Regulators must not cut Packer more slack over casino responsibilities


After being shown emails, he then admitted that he made threats against a private equity executive who was involved in a failed plan to take the company private. The details of the threat were suppressed by the inquiry but the email referred to someone with links to Mossad, the Israeli secret service. The banker took them seriously enough to seek security advice.

Mr Packer himself said his behaviour in sending the threat was “disgraceful” but told the hearing his actions were affected by his bipolar disease. He said he should have made a public announcement about his mental problems when he resigned as chairman in August 2015 and remained on the board.

Mr Packer was then asked at length about the arrest soon after of 19 Crown staff, who were working in China in breach of a ban on the marketing of gambling, and about Crown’s close ties to junket operators such as Alvin Chau Cheok Wa, who was banned from coming to Australia last year because of his links to organised crime.

Although he blamed Crown staff for keeping him in the dark, Mr Packer said he had heard rumours about these problems as well as admitting he was the “driving force” behind the partnerships with junket operators. Even after he left the board, he said he had access to confidential information about the company’s operations and he pushed Crown staff to meet highly ambitious budget targets. Several Crown directors were also directors of his private company, creating potential conflicts of interest.

Mr Packer agreed he had underestimated the importance of dealing with people of good reputation.

The inquiry is due to report in February but it faces a daunting task in deciding what can be done to clean up the mess at Crown. The timing is one problem, with its new Sydney Casino due to open in December. Ms Bergin could recommend cancelling Crown’s licence or imposing other conditions which would impact its operations significantly.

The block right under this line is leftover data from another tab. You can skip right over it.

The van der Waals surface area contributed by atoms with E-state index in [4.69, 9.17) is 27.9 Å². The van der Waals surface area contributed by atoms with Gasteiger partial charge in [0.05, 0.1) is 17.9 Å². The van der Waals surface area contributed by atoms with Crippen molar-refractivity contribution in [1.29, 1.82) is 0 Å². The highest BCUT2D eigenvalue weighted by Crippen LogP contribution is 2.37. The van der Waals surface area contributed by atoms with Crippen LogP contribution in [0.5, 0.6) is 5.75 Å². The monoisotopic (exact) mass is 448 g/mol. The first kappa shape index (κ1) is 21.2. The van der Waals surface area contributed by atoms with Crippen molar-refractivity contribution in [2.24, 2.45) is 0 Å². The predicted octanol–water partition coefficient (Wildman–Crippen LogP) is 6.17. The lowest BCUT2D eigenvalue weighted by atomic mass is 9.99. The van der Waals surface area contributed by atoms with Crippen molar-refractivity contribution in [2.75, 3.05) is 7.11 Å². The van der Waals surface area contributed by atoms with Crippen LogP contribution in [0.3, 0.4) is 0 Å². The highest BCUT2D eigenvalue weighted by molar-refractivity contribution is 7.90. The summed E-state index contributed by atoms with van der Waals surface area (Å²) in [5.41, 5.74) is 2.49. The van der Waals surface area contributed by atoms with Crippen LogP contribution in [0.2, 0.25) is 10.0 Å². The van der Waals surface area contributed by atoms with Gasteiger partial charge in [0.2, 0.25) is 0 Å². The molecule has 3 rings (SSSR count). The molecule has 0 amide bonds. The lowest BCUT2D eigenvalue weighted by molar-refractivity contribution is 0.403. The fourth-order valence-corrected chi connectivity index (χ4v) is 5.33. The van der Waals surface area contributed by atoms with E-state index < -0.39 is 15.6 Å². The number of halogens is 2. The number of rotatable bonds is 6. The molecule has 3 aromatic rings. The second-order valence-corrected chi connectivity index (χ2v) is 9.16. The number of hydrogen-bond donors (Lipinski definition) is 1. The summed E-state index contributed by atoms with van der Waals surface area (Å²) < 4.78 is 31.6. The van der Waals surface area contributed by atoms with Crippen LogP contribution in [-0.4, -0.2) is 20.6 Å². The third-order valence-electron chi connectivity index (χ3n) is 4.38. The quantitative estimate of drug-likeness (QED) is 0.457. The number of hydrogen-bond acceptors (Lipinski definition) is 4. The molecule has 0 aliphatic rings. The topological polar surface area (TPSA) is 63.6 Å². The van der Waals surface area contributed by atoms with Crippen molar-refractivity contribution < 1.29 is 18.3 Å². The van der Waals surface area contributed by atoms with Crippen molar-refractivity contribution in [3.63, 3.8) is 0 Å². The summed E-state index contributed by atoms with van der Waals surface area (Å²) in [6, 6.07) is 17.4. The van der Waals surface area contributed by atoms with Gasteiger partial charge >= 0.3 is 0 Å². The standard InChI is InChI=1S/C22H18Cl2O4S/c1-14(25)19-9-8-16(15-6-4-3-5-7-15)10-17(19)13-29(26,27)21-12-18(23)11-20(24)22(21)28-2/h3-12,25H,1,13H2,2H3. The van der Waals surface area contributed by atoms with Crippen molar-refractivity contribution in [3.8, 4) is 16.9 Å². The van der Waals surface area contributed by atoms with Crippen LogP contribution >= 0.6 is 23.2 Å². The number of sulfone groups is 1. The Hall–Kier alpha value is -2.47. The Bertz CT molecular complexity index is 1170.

On Friday, Mr Packer all but accepted that he cannot, and should not, be allowed to continue as a dominant shareholder in the company. He suggested ownership limits should be imposed on large investors and he could sell some of his stake in the company. He also backed mandating a higher share of truly independent directors, ending the indirect control he exercised as a controlling shareholder.

Yet it is not clear whether NSW and Victoria can impose new conditions on Crown without triggering compensation under ill-judged indemnity clauses, agreed to by both the Victoria and NSW governments when granting the company its casino licences.

At the very least, if Crown wants to keep its licence, its existing management must be replaced and it must accept much more rigorous and intrusive regulation.

Mr Packer claimed the experience at Crown had been “terribly painful”. Yet if he thinks he deserves sympathy, it only shows his unfitness to be involved at Crown.

He gained financially by what is, at best, indifference and incompetence about Crown’s responsibilities under laws governing the prevention of money laundering. Regulators, especially in Victoria, have cut Mr Packer far too much slack. That must stop.

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